HRO TODAY Oct 2013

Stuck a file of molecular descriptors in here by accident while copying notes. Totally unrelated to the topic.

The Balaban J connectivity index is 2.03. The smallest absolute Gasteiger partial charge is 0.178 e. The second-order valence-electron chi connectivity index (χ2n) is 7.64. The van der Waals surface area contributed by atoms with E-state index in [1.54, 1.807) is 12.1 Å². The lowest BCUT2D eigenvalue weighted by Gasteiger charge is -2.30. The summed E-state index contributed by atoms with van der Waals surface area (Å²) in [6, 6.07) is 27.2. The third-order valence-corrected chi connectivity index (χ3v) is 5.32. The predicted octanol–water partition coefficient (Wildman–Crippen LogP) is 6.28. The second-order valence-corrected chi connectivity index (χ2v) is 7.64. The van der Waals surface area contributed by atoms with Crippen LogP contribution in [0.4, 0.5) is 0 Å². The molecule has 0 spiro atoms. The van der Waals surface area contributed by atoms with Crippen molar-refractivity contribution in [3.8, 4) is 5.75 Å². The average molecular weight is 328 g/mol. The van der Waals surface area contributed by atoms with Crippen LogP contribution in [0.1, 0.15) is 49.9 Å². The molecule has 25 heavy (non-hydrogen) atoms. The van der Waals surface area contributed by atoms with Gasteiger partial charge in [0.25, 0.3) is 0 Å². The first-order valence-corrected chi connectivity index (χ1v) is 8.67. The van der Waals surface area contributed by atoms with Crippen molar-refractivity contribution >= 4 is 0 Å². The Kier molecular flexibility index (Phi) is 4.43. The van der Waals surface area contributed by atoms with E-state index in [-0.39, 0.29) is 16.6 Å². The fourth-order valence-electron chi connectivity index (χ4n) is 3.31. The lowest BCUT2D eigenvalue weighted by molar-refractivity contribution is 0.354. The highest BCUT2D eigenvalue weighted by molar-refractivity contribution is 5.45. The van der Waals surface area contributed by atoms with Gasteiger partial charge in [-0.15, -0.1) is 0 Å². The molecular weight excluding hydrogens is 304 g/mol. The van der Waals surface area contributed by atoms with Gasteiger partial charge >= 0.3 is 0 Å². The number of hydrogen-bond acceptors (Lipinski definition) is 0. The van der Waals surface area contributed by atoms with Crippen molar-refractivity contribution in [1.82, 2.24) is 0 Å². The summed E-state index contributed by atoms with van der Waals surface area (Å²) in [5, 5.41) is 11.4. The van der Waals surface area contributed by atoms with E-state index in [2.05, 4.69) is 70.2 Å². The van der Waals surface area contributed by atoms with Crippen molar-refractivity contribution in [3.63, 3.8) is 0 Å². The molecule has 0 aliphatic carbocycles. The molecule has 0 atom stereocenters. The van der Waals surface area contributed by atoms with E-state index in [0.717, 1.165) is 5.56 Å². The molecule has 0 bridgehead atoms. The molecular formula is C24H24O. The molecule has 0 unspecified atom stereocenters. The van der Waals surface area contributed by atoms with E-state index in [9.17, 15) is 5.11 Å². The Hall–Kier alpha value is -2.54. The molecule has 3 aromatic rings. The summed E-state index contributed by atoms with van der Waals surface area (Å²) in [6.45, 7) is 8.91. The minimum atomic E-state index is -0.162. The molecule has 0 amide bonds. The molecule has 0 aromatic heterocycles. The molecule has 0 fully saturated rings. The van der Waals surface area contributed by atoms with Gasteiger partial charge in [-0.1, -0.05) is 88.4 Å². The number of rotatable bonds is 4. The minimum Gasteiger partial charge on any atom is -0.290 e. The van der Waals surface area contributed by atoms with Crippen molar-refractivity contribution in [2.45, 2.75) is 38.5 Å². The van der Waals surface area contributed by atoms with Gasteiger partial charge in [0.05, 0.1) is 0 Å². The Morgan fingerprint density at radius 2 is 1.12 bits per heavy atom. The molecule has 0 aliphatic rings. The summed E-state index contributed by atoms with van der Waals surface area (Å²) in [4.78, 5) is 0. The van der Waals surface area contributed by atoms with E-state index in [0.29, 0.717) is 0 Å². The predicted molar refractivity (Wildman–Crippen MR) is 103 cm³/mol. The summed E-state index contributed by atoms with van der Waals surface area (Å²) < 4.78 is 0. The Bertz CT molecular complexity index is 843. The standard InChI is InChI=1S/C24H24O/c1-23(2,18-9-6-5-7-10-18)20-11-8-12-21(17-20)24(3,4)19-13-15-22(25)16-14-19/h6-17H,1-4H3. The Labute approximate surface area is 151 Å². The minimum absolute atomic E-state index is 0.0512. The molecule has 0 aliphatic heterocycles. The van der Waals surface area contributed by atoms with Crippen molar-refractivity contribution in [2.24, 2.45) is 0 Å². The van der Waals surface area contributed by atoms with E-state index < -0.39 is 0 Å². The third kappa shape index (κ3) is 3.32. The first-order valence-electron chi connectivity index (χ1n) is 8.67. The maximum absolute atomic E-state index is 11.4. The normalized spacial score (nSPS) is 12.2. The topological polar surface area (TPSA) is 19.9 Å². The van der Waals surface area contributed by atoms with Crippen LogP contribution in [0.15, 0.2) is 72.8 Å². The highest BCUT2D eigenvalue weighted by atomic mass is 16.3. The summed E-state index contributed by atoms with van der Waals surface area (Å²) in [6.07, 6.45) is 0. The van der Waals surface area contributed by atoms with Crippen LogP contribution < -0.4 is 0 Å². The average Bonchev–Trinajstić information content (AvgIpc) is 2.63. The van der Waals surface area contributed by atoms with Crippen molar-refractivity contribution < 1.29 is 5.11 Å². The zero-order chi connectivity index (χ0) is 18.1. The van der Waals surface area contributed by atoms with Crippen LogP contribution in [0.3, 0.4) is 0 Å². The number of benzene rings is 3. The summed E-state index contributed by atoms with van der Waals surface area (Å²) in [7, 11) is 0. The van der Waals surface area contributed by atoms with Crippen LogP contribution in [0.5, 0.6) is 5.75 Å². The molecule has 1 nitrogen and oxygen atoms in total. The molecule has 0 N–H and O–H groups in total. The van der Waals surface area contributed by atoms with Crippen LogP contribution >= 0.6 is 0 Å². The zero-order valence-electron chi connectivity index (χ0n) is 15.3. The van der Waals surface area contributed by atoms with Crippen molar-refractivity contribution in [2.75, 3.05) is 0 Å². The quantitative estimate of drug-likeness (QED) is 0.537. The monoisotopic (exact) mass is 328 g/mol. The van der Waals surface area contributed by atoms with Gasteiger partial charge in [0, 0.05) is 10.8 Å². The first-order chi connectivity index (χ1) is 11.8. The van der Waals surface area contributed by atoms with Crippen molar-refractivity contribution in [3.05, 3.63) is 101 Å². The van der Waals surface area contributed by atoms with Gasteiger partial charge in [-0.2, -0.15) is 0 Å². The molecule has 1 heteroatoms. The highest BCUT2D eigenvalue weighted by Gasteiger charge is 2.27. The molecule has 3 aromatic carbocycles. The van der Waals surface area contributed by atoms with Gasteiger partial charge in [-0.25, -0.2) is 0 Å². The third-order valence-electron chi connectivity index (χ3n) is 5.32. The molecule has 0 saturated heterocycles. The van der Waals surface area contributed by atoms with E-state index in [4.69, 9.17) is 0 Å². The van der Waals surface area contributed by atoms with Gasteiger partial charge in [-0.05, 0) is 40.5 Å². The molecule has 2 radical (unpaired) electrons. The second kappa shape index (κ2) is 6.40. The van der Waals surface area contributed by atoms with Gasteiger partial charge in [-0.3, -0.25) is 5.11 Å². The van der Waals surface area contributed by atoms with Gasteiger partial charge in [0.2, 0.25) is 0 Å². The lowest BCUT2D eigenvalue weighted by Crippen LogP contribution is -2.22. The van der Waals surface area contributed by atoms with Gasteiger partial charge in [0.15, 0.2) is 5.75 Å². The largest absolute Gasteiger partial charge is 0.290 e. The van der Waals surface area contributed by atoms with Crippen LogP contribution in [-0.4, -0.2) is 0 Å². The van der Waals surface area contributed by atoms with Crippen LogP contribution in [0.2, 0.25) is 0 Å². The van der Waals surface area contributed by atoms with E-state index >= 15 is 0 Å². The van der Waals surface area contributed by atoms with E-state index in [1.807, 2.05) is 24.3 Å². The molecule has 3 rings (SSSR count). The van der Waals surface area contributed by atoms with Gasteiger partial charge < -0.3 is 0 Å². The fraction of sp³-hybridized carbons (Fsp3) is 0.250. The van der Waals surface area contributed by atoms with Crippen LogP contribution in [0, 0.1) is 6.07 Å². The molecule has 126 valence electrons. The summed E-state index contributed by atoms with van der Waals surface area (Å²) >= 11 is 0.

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CEO's Letter The Cost of a Bad Reputation It amazes me that the HR departments of the world are not more involved in corporate responsibility issues. Data emerges every day showing that HR departments can't do their jobs effectively in a company that has recently experienced scandal. And, by the way, I am not sure that HR shouldn't suffer as a result of a scandal. One of the biggest issues of our time is the question of who owns ethics in a major organization—and overseeing ethics is much more than putting a few signs in the cafeteria about company principles. Does HR own it or does the corporate responsibility function? In some companies the HR function and the CR function now merge into one position. This is the role of Alison Quirk at State Street Corporation; she is executive vice president and chief human resources and citizenship officer. We should look inside the costs and impacts of bad reputation on a company. SharedXpertise recently conducted a study of both employed and unemployed workers on the impact of reputation. The study, sponsored by AllegisTalent2, interviewed 1,010 individuals. Of this group, 552 were employed full time and 448 were unemployed, students, or retired. The demographic data below shows how the group is a good cross section of the American public. The results are astounding. When asked about the likelihood of accepting a job if offered one by a company with a bad reputation if the respondent was unemployed, 69 percent said it was not likely. While someone may accept a job because they need the work, clearly the choice between a company with a recent scandal and any other job would lead to declination. We then asked employed workers if they received an offer from a company with a bad reputation, what salary increase would be necessary in order to accept the job? Thirty-three percent would need in excess of a 50 percent increase and 31 percent would just not accept. We know that most offers are in the "up to 20 percent" range, so effectively 64 percent of employed people are not reasonably available for hire. [4] HRO TODAY MAGAZINE | OCTOBER 2013

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